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V2LBEIAR: Mapping migratory behaviour and habitat use of anadromous brown trout and Atlantic salmon in and outside a MPA in a fjord complex in northern Norway
Citation
Davidsen, J. G. 2019. BEIAR

Availability: Creative Commons License This dataset is licensed under a Creative Commons Attribution 4.0 International License.

Description
The aim of the Beiarfjord project is to further investigate the migratory behaviour of brown trout and Atlantic salmon in a northern fjord system, where the inner part is a marine protected area, while open sea cage fish farming is located in the outer part of the fjord complex. more

Conflicts between nature conservation and anthropogenic interactions like urbanization, aquaculture, fisheries and recreation in coastal marine ecosystems are common and divisive for communities. In Europe, the increasing use of near-coastal areas for sea cage aquaculture may negatively influence anadromous brown trout (Salmo trutta; a.k.a. sea trout) and Atlantic Salmon (Salmo salar). Salmonids provide important social and ecosystem services in many countries, including Norway. However, during the last 10-20 years, the abundance of both Atlantic salmon and sea trout have declined markedly in many regions. Knowledge about the biology, ecology and habitat use of salmonids is limited and insufficient for successfully planning sustainable coastal developments. "The secret life of sea trout" research program is using acoustic telemetry linked with physiology, stable isotopes and genomics to document marine migrations and habitat use of anadromous brown trout, Atlantic salmon and Arctic charr from several Norwegian fjords. The findings show that sea trout exhibits diverse marine behavior in time and space depending on nutritional state, sex and morphology of the home watercourse. Thus, potential negative impacts from coastal developments may vary among individuals and watercourses. Acoustic telemetry has been used in several estuaries and fjord systems in Norway to document potential conflicts with human influences such as different infrastructure and fish farming. At the same time, habitat use of sea trout has been studied in undisturbed and pristine estuaries at Kerguelen Island to serve as a reference. Results show that estuaries are important transition zones, especially for younger individuals, between the nursery areas in freshwater and feeding grounds at sea. Additionally, during certain times of the year, estuaries may act as an important longer-term habitat, with fish residing there for weeks to months, and sometimes for the whole duration of the summer feeding migration. A consequence of longer-term residency in estuaries is an increased risk of disturbance from boat traffic, industrial development, harbours, local pollution, gravel extraction, and other physical developments that are often located in estuaries.The findings from the projects are used by stakeholders when decisions are made regarding locations of new fish farms and development of infrastructure in coastal areas. The participation of the public in the research project through community consultations has provided educational opportunities for the local communities, especially their youth, and has allowed for exchange of local and scientific knowledge, enriching both communities. The aim of the Beiarfjord project is to further investigate the migratory behaviour of brown trout and Atlantic salmon in a northern fjord system, where the inner part is a marine protected area, while open sea cage fish farming is located in the outer part of the fjord complex.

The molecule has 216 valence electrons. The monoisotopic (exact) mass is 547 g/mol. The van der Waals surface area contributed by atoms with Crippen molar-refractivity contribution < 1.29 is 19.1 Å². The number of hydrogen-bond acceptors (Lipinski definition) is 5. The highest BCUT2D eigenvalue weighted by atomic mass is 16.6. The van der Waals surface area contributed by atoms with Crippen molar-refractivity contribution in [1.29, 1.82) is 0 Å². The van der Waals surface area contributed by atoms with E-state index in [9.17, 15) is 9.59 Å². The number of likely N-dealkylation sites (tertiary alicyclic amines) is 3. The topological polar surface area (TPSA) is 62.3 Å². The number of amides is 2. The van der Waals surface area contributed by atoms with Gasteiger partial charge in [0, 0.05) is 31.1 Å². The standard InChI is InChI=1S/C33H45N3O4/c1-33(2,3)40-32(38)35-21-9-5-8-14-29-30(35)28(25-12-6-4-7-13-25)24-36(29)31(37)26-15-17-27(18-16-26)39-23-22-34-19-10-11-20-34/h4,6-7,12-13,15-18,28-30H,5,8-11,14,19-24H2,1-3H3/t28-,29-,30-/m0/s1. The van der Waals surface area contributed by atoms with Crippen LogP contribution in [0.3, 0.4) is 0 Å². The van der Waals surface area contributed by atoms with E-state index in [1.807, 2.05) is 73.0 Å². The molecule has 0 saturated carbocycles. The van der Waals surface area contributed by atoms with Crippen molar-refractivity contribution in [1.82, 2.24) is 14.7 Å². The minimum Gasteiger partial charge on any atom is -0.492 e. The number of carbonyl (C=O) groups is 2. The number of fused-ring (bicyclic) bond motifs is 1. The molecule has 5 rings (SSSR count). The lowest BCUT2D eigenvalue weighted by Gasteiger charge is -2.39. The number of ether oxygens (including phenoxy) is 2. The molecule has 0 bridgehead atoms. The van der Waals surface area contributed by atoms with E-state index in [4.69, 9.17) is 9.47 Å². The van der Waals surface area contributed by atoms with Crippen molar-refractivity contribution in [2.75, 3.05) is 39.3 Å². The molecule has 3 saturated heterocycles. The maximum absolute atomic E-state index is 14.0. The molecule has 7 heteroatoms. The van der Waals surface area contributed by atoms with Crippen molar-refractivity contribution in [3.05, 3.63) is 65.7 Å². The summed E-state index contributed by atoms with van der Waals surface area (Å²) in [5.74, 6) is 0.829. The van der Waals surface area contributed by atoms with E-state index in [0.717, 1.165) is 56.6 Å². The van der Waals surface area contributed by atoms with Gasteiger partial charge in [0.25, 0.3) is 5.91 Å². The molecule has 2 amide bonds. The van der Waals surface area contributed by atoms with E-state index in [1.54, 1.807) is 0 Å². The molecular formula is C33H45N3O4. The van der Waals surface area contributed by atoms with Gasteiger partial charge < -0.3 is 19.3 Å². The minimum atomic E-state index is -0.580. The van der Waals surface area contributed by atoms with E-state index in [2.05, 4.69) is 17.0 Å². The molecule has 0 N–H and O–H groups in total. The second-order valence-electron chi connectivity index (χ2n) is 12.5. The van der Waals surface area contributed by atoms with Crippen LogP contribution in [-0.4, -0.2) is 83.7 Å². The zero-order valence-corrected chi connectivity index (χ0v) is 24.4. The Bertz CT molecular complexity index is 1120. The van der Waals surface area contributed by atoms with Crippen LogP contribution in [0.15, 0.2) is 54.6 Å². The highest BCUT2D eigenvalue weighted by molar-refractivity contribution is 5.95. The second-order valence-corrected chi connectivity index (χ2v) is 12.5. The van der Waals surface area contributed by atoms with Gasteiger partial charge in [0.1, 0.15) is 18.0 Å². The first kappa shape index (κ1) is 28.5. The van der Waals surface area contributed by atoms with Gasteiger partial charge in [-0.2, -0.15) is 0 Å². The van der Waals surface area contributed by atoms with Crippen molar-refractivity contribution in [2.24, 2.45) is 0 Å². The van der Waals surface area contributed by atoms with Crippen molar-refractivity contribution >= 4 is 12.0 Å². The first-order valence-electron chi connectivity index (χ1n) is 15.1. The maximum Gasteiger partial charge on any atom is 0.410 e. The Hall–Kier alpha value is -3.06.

Scope
Themes:
Biology, Biology > Acoustics, Biology > Ecology - biodiversity, Biology > Fish, Fisheries > Fish stocks/catches/taggings
Keywords:
Marine/Coastal, Brackish water, Acoustic data, Acoustic telemetry, Anadromous species, Animal migrations, Anthropogenic factors, Brown trout, Estuaries, Fish farming, Fjords, Habitat use, Infrastructure, Norwegian fjord, Salmonids, Watercourses, ANE, Norway, Pisces, Salmo salar Linnaeus, 1758, Salmo trutta Linnaeus, 1758

Geographical coverage
ANE, Norway Stations [Marine Regions]
Beiarn
Coordinates: MinLong: 13,85; MinLat: 66,98 - MaxLong: 14,77; MaxLat: 67,24 [WGS84]

Temporal coverage
From 1 April 2019 on [In Progress]

Taxonomic coverage
Pisces [WoRMS]
Salmo salar Linnaeus, 1758 [WoRMS]
Salmo trutta Linnaeus, 1758 [WoRMS]

Parameter
Fish detections Methodology
Fish detections: Acoustic telemetry

Contributors
Norwegian University of Science and Technology (NTNU), moredata creator

Related datasets
Parent dataset:
European Tracking Network (ETN) data, more


Dataset status: In Progress
Data type: Data
Data origin: Research: field survey
Metadatarecord created: 2021-12-07
Information last updated: 2021-12-07
All data in the Integrated Marine Information System (IMIS) is subject to the VLIZ privacy policy